Right now w/ India Adams (LinkedIn)
What I’m Listening to: Hive Mind- The Internet
What I’m watching: Pose
What I’m doing: wedding planning
There are few things I love as much as basketball. I’ve loved the game since I first picked up a basketball in the early 90’s and played NBA Jamz on my Sega Genesis. My love for basketball grew as a player and as a fan as I watched the Pat Summit’s Tennessee Lady Vols during their golden era, Allen Iverson’s ankle breaking crossovers, and LeBron James’ dominance over the last 15 years. In the current national landscape, sports organizations like the NBA and NFL have been at the forefront of cultural and political issues. One of the organizations that has managed the complexity of players’ perspectives, while increasing their bottom line and continuing to expand their brand globally, is the National Basketball Association (NBA).
The NBA is known for their community involvement through the NBA Cares campaign, but it was their recent partnership with the City of Charlotte Business Inclusion Program (AMP UP) that caught my attention. AMP UP is a training program to prepare minority-owned businesses for working as suppliers and vendors with the NBA during that week in February.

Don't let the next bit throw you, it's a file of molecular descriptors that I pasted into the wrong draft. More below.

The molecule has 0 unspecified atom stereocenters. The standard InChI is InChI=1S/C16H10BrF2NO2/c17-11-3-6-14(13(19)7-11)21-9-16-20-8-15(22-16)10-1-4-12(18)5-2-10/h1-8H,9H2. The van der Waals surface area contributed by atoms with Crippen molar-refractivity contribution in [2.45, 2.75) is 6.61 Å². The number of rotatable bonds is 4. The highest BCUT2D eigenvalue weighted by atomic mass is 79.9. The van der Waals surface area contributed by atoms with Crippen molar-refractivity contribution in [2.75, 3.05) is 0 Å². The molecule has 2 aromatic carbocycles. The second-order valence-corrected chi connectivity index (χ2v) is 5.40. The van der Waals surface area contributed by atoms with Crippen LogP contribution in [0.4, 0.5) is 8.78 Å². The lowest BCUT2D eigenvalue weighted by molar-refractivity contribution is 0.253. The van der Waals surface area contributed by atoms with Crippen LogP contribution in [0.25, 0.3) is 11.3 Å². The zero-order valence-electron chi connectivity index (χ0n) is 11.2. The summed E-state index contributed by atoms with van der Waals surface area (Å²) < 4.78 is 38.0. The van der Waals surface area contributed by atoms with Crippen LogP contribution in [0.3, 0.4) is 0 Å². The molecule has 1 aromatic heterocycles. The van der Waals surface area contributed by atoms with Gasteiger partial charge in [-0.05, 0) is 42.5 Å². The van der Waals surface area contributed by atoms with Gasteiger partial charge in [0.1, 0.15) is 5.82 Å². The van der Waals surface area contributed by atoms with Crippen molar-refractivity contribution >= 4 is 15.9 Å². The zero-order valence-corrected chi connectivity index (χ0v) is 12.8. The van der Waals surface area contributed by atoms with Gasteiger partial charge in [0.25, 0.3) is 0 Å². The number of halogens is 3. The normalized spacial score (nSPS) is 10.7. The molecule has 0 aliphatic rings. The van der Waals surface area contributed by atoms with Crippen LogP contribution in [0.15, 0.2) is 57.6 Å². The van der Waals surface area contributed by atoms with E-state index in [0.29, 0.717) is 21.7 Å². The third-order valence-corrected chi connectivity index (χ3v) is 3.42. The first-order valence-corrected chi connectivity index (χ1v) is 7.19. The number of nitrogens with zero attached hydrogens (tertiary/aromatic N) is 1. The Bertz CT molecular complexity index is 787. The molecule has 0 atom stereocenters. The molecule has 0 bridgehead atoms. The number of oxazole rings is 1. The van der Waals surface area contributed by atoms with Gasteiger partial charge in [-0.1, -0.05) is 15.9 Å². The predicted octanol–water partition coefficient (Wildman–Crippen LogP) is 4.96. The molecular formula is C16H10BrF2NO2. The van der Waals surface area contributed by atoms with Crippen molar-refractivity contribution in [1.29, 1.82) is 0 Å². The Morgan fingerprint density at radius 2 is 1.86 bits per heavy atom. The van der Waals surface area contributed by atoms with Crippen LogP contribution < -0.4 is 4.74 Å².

I knew the NBA cared about supporting youth in the community, but this collaboration makes a bolder statement. Public administrators should ponder – if the NBA cares about local procurement and inclusion, then shouldn’t we all? And more importantly, if the NBA can partner local government to make an equitable economic impact in the community, then shouldn’t other private companies to do the same.
As someone who worked in Community and Economic Development, my mind pivoted to the potential economic impact of the upcoming NBA All-Star weekend in Charlotte. This past February, the 2018 All-Star Weekend in Los Angeles generated an estimated $116 million for the local economy, a 36% increase in the economic impact from the last time the city hosted the event in 2011. AMP UP is an ideal opportunity for firms to scale up their business and leave a long-lasting impact on the community. After all Charlotte will still be home to the Hornets and will host other basketball tournaments, such as the CIAA. I have studied the power of anchor institution initiatives and seen firsthand examples such as the Cleveland Foundation Greater University Circle Initiative. The AMP UP collaboration made me reconsider the use of venues, arenas and major events as untapped potential for community wealth building through contracting with minority and women owned businesses.
True basketball fans will remember Allen Iverson’s infamous “practice” interview. Nearly 16 years later it remains iconic. In this instance, we should be discussing this unique collaboration between the NBA and City of Charlotte as a “best practice” to model in our communities. As a I watch the All-Star game this year, I’ll be sure to share this connection about how one local government and the NBA partnered off the court to promote inclusion, create economic opportunities and positively impact the community. Kudos to the City of Charlotte and the NBA, for truly caring.